Convert Mach to Knots (M to kt) ▶ Conversion Table
How to convert1 knot (kt) = 0.0015118 mach (M). Knot (kt) is a unit of Speed used in Standard system. Mach (M) is a unit of Speed used in Metric system. KnotsDefinition of KnotsKnots, commonly denoted kn, is a unit of speed equal to one nautical mile per hour, exactly 1.852 km/h (approximately 1.151 mph or 0.514 m/s). It is the standard unit of speed used in meteorology, and in maritime and air navigation. A vessel travelling at 1 kn along a meridian travels approximately one minute of geographic latitude in one hour. How to Convert KnotsTo convert knots to other units of speed, we need to multiply or divide by the corresponding conversion factors. For example, to convert knots to kilometers per hour, we need to multiply by 1.852, since there are 1.852 kilometers in one nautical mile. To convert knots to meters per second, we need to divide by 3.6, since there are 3.6 seconds in one hour. Here are some examples of how to convert knots to other units of length in the US Standard system and the SI system:
Where Knots Are UsedKnots are used in various fields of science and technology where the speed and direction of movement of objects or phenomena are measured or applied in relation to water or air currents. For example:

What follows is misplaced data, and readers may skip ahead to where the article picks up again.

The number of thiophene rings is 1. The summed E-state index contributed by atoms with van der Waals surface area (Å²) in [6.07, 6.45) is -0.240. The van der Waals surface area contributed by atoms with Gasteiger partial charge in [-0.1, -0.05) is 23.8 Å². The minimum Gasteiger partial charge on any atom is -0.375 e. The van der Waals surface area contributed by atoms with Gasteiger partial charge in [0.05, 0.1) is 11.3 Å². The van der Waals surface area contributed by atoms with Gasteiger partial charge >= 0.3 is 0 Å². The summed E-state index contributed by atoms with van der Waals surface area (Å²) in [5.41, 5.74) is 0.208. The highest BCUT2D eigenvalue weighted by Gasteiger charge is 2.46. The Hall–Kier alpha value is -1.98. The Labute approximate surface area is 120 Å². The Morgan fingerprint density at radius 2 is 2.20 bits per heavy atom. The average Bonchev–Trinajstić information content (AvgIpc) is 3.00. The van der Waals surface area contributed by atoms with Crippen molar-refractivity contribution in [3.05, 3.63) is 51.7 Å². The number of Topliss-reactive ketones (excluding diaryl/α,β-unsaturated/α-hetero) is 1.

History of KnotsThe origin of knots as a unit of speed can be traced back to the ancient practice of measuring the speed of ships by using a device called a chip log or logline. This device consisted of a wooden board attached to a rope with knots tied at regular intervals along its length. The board was thrown overboard from the stern of the ship and allowed to drag behind it while the rope was let out for a fixed amount of time (usually measured by a sandglass). The number of knots that passed over the rail of the ship during that time indicated the speed of the ship in nautical miles per hour. The first recorded use of this method was by the Phoenicians around the second millennium BCE. The device was later improved and standardized by various civilizations such as the Greeks, Romans, Arabs, Vikings, Chinese, and Europeans. The length of the nautical mile and the spacing of the knots varied from place to place and from time to time until they were fixed by international agreement in the late nineteenth century. The term knot was derived from the Old English word cnotta meaning “a knot”. It was first used as a unit of speed by English sailors in the early seventeenth century. Example Conversions of Knots to Other UnitsHere are some examples of how to convert knots to other units of speed, using the conversion factors given above: